There is also suggestion that the differentials in wage earnings of professional referees dependent on what games they officiate and the number of games in different competitions may influence their decisions. Certainly in a world where an Alex Ferguson complaint can result in an official mysteriously missing the next year’s worth of Old Trafford fixtures, this could lead to undue pressure on officials to conform to certain desired outcomes in order to manage their careers. While I have more faith in the integrity of most officials to believe this theory has much merit, there is no doubt that the power of certain individuals and organisations in the game (Ferguson and Sky being cases in point) places a further external pressure on officials that makes it more difficult to do their jobs well.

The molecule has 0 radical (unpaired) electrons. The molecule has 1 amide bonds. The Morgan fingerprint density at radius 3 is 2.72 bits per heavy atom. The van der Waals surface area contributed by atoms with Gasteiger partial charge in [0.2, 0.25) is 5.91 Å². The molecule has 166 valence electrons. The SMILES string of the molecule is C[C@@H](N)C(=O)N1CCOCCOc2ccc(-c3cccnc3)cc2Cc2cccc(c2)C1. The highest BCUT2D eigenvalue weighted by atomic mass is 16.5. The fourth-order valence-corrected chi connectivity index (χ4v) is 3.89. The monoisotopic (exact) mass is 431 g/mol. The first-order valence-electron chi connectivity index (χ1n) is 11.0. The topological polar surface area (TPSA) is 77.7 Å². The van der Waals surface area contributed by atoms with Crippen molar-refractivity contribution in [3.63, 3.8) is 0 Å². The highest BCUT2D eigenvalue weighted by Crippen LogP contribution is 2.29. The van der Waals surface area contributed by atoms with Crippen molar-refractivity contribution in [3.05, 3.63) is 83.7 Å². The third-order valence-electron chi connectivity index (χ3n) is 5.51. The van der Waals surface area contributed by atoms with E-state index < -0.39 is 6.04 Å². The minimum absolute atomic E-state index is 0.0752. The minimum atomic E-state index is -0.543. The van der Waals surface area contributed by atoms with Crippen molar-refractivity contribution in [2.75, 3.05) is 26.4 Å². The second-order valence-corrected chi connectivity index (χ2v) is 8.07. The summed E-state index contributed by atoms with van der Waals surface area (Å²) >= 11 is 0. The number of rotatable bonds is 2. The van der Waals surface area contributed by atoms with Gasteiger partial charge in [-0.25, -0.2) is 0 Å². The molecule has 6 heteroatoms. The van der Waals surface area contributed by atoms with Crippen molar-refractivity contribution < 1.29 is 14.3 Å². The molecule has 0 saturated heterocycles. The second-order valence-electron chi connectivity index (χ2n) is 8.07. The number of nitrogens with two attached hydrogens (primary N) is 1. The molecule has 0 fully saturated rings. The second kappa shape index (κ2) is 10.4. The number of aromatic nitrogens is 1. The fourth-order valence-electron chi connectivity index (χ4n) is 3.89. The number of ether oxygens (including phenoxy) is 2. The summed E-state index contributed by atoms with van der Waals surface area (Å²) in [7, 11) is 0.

The other major question is why is FIFA so against video support for refs despite its successful implementation in every other major spectator sport. While I believe it is secondary to the importance of regional bias, both domestically and playing internationally or in European competition, it does suggest that someone somewhere is benefiting from a lack of accountability. With the amount of money passing through the hands of FIFA and the corruption endemic within the organisation, its very tempting to draw conclusions of conspiracies and manipulation. I live in hope that it is merely the delusions of the morally dubious dinasours that run the game that prevent the actual GAME of football being able to join the 21st Century. Most managers, players, chairmen, game officials and even individual associations are in favour of implementing video evidence where appropriate, so the continued refusal of the powers that be to allow it to happen (allied to the threat of sanctions against any that deviate from official policy) can only be questioned.